A Major Change in the Stratigraphy of the Santorini Volcano in Greece
One could argue that the LPS was locally eroded away prior to the LBA eruption, but it has not been found in drillings or at excava- tion sites. Furthermore, the so-called LPS deposits in deep-sea drillings are not from Santorini. Archaeological evidence of Cycladic objects at several localities under the socalled LPS proves that these objects were buried by the LBA eruption and not by an older layer of pumice some 200,000 years ago. Its products were partly deposited on the inner side of the commonly steeply sloping caldera wall. The topography, slumping and later erosion led to difficulties in interpreting the local stratigraphy.
A water-filled caldera existed at Santorini before the LBA eruption. The LBA pumice draped the entire landscape and was thickest on terraces on the caldera wall (Figure 2(d)). After erosion, pumice remained on terraces at distinct levels ( Figure 7). Pumice on two major terraces was interpreted as being formed by separate explosive volcanic eruptions 200,000 years apart, but in fact were both part of the same LBA eruptive event. Study of the caldera wall and localities on Thera suggests that the LPS does not exist and the magmatic cycle theory is consequently invalid. The pumice below Fira was deposited on the inner side of an existing caldera during the LBA eruption. The caldera wall, consisting of lavas and pyroclastic layers, was intersected by radial and concentric faults. We deduce this from small eruption points arranged in curved tectonic lines which predate the LBA eruption. Tectonic events gave rise to curved terraces and niches on the caldera wall upon which the products of the LBA eruption were deposited.
These deposits have been partly reworked by down-sliding since they contain xenoliths of older pyroclastic material, such as dark lapilli from the older Upper Scoria Series. This can possibly also explain the old radiometric data obtained for the LPS and its slightly darker colour. The locality below Oia where Druitt  sampled is an isolated occurrence of welded pumice which could be a relic of an old intra-caldera volcano.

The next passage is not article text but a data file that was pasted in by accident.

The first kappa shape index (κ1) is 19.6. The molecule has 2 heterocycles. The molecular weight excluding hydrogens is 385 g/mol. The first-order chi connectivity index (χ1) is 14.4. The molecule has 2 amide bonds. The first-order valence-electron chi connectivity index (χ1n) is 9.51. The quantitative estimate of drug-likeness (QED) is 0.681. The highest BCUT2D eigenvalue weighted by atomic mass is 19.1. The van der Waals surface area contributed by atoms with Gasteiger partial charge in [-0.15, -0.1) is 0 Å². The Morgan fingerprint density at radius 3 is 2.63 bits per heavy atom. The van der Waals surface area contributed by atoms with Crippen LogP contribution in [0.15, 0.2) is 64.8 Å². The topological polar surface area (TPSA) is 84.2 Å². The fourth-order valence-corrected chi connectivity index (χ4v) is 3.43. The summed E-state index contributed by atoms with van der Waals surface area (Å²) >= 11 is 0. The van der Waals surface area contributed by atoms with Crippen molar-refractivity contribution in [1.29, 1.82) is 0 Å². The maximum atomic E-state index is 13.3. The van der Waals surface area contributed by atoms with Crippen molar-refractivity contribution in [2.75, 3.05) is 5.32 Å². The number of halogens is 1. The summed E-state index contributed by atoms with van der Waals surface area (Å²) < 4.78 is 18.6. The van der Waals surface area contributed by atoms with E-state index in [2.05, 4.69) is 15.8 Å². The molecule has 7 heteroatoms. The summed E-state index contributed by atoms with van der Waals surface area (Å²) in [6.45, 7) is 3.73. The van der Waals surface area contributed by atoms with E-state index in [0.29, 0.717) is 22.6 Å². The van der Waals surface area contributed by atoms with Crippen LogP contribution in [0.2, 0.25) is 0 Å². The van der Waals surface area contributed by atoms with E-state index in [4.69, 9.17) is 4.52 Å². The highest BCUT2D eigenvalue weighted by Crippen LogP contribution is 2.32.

One could argue that the LPS was locally eroded away prior to deposition of the LBA eruption, but it has not been found in drillings or at excavation sites. Furthermore, the so-called LPS deposits in deep sea drillings are not from Santorini. Archaeological evidence of Cycladic objects at several localities under the so-called LPS proves that these objects were buried by the LBA eruption and not by an older layer of pumice. Rediscovery of an old excavation site at Balos helped us to solve a 150 years old enigma: both the so-called LPS and the UPS were deposited by the same LBA eruption around 1613 BC. Its products were partly deposited on the inner side of the commonly steeply sloping caldera wall. The topography, slumping and later erosion led to difficulties in interpreting the local stratigraphy.
FIGURE 2 Satellite image, ESA (( d), right) of Thera, the main island of the Santorini volcanic group. ( a) Fira Quarry; ( b) North of Cape Alonaki; ( c) North of Karageorghis quarry where the UPS has been radiocarbon dated by an olive tree found in...
FIGURE 7 The pumice and ash of the LBA eruption had mantled the entire volcanic edifice including the inner side of the caldera. Erosion has removed most of it but remnants are still visible where concentric terraces existed on the wall. The caves of...